The Office of Saline Water (OSW), U.S. Department of Interior, funded much development work on sea water desalination. This office is a clearinghouse for technical information on these efforts and maintains a list of companies that have engineered desalting facilities under its program.
Small stills used for producing high-purity water are usually under 100 gph in capacity. They are single-stage stills, usually made of tin. Such units are expensive and unlikely to have significant application in wastewater treatment. Distillation processes used for large-scale desalination offer savings in energy compared to a simple still.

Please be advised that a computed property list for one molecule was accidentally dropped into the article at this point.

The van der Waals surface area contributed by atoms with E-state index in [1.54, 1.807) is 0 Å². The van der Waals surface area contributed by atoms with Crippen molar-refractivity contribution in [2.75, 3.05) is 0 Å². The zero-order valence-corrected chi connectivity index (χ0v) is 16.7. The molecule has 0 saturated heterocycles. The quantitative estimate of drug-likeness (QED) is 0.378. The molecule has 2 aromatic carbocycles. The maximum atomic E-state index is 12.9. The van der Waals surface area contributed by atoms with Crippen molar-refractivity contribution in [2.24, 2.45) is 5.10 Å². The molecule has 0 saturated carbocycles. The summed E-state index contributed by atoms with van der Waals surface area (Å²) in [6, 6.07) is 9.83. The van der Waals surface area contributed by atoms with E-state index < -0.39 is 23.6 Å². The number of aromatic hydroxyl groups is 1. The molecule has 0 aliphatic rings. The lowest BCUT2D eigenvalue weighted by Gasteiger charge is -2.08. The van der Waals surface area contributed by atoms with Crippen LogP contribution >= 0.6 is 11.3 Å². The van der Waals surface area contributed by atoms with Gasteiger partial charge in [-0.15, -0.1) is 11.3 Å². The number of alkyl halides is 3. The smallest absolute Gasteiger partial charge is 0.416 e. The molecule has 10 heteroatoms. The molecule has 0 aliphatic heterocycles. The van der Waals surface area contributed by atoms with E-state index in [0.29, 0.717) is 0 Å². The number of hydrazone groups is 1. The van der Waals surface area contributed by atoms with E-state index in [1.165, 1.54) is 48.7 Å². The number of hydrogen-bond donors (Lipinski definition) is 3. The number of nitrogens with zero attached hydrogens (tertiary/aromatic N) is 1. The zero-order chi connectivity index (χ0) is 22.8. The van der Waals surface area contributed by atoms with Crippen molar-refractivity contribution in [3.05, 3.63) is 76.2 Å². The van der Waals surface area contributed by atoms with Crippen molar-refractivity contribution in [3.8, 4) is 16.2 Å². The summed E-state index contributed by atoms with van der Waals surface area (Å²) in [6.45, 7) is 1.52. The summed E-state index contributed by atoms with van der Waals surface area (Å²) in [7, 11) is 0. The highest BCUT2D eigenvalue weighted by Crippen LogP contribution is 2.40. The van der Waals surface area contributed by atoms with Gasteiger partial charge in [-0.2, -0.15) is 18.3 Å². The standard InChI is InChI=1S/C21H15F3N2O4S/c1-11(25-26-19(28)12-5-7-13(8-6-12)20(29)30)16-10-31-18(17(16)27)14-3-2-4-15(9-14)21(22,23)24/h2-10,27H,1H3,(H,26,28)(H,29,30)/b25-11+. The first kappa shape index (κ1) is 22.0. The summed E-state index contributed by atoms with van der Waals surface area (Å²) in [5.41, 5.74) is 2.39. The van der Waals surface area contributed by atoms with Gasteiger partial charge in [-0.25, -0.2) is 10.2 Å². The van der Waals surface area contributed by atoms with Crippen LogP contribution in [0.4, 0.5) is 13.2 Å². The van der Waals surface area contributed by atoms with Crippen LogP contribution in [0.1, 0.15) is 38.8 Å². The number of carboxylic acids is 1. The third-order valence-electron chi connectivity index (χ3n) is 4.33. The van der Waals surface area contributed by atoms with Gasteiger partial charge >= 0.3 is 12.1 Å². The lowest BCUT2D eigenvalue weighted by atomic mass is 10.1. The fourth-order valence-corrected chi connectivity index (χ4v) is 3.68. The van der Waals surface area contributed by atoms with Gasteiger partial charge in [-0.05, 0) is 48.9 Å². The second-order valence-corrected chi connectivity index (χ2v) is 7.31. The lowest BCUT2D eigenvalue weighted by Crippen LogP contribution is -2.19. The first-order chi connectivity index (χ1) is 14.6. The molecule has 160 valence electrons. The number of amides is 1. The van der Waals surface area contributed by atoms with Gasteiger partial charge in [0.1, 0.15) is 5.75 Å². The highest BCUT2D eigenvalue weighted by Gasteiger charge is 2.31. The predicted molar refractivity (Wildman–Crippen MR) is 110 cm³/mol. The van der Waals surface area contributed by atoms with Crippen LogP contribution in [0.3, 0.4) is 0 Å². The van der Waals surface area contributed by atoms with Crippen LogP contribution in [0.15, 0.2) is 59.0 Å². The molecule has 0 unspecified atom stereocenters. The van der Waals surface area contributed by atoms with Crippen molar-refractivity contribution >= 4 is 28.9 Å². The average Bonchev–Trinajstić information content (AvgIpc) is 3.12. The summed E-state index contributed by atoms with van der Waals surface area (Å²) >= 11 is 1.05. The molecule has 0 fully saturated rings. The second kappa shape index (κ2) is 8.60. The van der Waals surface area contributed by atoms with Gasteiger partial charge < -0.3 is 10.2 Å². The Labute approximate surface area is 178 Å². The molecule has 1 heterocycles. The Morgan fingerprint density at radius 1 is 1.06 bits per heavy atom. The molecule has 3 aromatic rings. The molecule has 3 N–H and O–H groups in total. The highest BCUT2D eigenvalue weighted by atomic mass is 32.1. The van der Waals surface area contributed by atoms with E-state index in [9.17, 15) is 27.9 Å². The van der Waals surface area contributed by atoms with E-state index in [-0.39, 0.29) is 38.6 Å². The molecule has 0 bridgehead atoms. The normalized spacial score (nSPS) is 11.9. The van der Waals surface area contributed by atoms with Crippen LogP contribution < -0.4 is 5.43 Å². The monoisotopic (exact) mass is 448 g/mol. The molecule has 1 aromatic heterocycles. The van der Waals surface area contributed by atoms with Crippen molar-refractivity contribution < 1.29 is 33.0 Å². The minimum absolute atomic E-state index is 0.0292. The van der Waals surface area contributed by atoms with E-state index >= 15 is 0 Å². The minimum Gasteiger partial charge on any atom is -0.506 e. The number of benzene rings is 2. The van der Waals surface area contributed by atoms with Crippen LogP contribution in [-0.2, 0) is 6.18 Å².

Distillation is an expensive method of demineralization and is not recommended except when one of the following conditions exist: (1) Potable water is required, and the only source is sea water; (2) a high degree of treatment is required; (3) contaminants cannot be removed by any other method; or (4) inexpensive waste heat is available.
Large-scale systems have been tested and are being commercially used in brackish and sea water desalination. They have not been applied to wastewater treatment, but demonstration plants have been evaluated in treating mine drainage waters.
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